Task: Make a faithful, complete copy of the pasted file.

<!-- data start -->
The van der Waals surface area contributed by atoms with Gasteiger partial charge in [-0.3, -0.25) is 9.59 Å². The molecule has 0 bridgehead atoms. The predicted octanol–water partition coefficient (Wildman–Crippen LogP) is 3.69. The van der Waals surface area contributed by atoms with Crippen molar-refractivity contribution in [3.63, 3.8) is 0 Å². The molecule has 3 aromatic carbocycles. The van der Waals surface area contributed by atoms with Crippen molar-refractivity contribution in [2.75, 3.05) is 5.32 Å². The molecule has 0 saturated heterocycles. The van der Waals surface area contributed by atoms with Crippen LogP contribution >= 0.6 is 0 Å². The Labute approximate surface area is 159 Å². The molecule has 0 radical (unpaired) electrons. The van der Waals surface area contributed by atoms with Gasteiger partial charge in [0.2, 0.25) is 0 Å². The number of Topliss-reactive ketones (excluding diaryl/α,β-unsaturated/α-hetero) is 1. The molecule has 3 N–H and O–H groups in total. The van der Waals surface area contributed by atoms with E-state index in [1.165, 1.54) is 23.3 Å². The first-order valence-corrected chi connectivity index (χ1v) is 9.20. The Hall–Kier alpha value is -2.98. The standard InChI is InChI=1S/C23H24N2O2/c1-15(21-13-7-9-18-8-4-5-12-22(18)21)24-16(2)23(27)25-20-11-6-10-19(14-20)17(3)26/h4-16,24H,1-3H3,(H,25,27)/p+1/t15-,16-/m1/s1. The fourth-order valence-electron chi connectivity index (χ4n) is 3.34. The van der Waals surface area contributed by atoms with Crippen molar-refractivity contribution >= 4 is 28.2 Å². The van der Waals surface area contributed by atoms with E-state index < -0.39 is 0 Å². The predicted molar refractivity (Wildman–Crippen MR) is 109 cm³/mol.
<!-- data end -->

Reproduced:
The van der Waals surface area contributed by atoms with Gasteiger partial charge in [-0.3, -0.25) is 9.59 Å². The molecule has 0 bridgehead atoms. The predicted octanol–water partition coefficient (Wildman–Crippen LogP) is 3.69. The van der Waals surface area contributed by atoms with Crippen molar-refractivity contribution in [3.63, 3.8) is 0 Å². The molecule has 3 aromatic carbocycles. The van der Waals surface area contributed by atoms with Crippen molar-refractivity contribution in [2.75, 3.05) is 5.32 Å². The molecule has 0 saturated heterocycles. The van der Waals surface area contributed by atoms with Crippen LogP contribution >= 0.6 is 0 Å². The Labute approximate surface area is 159 Å². The molecule has 0 radical (unpaired) electrons. The van der Waals surface area contributed by atoms with Gasteiger partial charge in [0.2, 0.25) is 0 Å². The number of Topliss-reactive ketones (excluding diaryl/α,β-unsaturated/α-hetero) is 1. The molecule has 3 N–H and O–H groups in total. The van der Waals surface area contributed by atoms with E-state index in [1.165, 1.54) is 23.3 Å². The first-order valence-corrected chi connectivity index (χ1v) is 9.20. The Hall–Kier alpha value is -2.98. The standard InChI is InChI=1S/C23H24N2O2/c1-15(21-13-7-9-18-8-4-5-12-22(18)21)24-16(2)23(27)25-20-11-6-10-19(14-20)17(3)26/h4-16,24H,1-3H3,(H,25,27)/p+1/t15-,16-/m1/s1. The fourth-order valence-electron chi connectivity index (χ4n) is 3.34. The van der Waals surface area contributed by atoms with Crippen molar-refractivity contribution >= 4 is 28.2 Å². The van der Waals surface area contributed by atoms with E-state index < -0.39 is 0 Å². The predicted molar refractivity (Wildman–Crippen MR) is 109 cm³/mol.